Bringing families and friends together is the marketing hook behind Microsoft's Xbox, as well as promotions from rival Nintendo for its Wii game system. The tech titans want to reach beyond teens and adult technophiles and ring up more business from casual gamers.
"We're growing our consumer base," says Jeff Bell, a Microsoft (MSFT) corporate vice president, about the company's new ad campaign and the Oct. 22 launch of the family-oriented Xbox 360 Arcade console. "We want to broaden our appeal."
Microsoft's new ad efforts, which include commercials that show a father and daughter playing with guitar-shaped controllers, position "Xbox as a connector that brings people together," Harris says.
* A fresh ad campaign. TV and cinema ads show ordinary folks at spots such as a shopping mall parking lot. Their day-to-day activities are disrupted when a group of people crash the scene through unusual means such as hot-air balloons.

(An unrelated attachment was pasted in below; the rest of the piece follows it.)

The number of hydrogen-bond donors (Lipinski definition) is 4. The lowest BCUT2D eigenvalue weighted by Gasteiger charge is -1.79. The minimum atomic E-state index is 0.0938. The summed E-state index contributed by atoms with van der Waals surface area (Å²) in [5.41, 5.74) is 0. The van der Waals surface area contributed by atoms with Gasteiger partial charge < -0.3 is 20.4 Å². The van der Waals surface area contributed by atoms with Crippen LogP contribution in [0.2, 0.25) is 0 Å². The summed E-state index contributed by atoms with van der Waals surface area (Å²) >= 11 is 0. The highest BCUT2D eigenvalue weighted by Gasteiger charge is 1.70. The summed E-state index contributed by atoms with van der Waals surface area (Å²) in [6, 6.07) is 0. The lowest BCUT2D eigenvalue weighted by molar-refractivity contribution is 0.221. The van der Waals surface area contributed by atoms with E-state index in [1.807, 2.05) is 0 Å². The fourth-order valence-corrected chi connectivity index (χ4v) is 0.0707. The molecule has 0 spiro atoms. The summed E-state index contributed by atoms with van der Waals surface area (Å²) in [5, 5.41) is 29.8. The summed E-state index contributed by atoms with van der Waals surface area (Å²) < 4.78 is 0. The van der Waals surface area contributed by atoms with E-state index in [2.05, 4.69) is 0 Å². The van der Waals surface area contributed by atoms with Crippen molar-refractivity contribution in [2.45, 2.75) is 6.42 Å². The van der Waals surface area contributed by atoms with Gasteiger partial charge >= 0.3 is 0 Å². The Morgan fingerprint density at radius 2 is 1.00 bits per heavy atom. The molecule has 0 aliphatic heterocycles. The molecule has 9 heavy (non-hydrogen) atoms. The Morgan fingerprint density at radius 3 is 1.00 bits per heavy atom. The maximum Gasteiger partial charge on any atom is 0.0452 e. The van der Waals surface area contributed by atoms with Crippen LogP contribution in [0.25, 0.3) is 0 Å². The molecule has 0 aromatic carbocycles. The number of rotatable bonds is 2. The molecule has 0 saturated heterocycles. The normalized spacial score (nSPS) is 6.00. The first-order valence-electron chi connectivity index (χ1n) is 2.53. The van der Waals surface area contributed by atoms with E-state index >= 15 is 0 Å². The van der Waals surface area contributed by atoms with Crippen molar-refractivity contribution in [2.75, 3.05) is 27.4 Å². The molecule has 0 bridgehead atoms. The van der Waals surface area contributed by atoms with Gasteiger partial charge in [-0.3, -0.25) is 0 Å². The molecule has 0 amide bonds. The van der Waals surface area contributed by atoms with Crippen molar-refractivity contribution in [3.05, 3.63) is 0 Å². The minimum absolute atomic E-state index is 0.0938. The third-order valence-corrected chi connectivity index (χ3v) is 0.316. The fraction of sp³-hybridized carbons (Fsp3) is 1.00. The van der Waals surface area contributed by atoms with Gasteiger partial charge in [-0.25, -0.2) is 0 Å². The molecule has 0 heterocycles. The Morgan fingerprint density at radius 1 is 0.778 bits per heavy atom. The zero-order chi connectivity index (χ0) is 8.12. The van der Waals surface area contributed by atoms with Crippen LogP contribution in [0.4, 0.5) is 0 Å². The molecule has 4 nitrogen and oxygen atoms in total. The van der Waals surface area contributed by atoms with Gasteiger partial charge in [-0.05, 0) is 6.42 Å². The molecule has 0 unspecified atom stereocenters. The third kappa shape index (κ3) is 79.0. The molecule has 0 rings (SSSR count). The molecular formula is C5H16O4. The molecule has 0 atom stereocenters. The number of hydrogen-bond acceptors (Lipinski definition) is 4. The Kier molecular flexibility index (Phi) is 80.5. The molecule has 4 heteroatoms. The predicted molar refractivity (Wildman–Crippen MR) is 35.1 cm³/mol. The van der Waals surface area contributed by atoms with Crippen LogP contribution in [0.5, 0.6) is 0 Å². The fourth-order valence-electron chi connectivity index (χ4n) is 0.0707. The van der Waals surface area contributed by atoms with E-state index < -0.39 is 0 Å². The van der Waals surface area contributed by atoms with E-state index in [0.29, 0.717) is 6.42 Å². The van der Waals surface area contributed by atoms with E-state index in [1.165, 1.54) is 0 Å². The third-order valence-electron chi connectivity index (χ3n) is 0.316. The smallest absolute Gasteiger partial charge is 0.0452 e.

The outsiders set up a mock living room, complete with a couch, TV and an Xbox. Bystanders then crowd in to check out Xbox.
* Family-friendly video games. Rough-and-tumble Gears of War and Halo 3 are among the more well-known games that Microsoft publishes.
But the company is also promoting less-violent fare, such as Scene It? Lights, Camera, Action, which launches this week. The $59.99 game has a range of puzzles that use movie trivia.
* Less-expensive console. The $279.99 Xbox 360 Arcade comes with five free family-friendly games such as Uno and Pac-Man. Microsoft still offers the regular Xbox 360 for $349.99 and the Xbox 360 Elite -- targeted at hard-core gamers -- for $449.99.
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